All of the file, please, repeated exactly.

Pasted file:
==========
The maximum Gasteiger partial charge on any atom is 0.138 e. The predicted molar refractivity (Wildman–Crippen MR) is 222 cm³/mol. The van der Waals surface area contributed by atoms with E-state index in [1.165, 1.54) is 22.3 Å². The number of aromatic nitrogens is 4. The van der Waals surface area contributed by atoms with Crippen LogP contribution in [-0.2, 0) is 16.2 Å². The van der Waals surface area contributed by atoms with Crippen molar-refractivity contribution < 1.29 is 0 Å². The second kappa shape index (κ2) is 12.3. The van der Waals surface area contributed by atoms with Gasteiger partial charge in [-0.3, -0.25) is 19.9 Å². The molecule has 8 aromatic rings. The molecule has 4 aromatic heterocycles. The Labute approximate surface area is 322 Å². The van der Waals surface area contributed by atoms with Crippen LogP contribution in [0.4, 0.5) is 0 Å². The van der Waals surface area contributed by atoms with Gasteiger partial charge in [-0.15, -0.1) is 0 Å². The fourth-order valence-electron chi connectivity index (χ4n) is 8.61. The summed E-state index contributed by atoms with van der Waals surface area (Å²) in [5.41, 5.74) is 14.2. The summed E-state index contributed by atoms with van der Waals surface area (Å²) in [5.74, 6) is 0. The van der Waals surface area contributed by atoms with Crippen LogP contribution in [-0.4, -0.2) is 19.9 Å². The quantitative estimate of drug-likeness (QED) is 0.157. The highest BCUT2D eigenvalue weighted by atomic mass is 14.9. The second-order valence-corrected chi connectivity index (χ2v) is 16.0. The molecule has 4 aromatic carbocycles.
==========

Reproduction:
The maximum Gasteiger partial charge on any atom is 0.138 e. The predicted molar refractivity (Wildman–Crippen MR) is 222 cm³/mol. The van der Waals surface area contributed by atoms with E-state index in [1.165, 1.54) is 22.3 Å². The number of aromatic nitrogens is 4. The van der Waals surface area contributed by atoms with Crippen LogP contribution in [-0.2, 0) is 16.2 Å². The van der Waals surface area contributed by atoms with Crippen molar-refractivity contribution < 1.29 is 0 Å². The second kappa shape index (κ2) is 12.3. The van der Waals surface area contributed by atoms with Gasteiger partial charge in [-0.3, -0.25) is 19.9 Å². The molecule has 8 aromatic rings. The molecule has 4 aromatic heterocycles. The Labute approximate surface area is 322 Å². The van der Waals surface area contributed by atoms with Crippen LogP contribution in [0.4, 0.5) is 0 Å². The van der Waals surface area contributed by atoms with Gasteiger partial charge in [-0.15, -0.1) is 0 Å². The fourth-order valence-electron chi connectivity index (χ4n) is 8.61. The summed E-state index contributed by atoms with van der Waals surface area (Å²) in [5.41, 5.74) is 14.2. The summed E-state index contributed by atoms with van der Waals surface area (Å²) in [5.74, 6) is 0. The van der Waals surface area contributed by atoms with Crippen LogP contribution in [-0.4, -0.2) is 19.9 Å². The quantitative estimate of drug-likeness (QED) is 0.157. The highest BCUT2D eigenvalue weighted by atomic mass is 14.9. The second-order valence-corrected chi connectivity index (χ2v) is 16.0. The molecule has 4 aromatic carbocycles.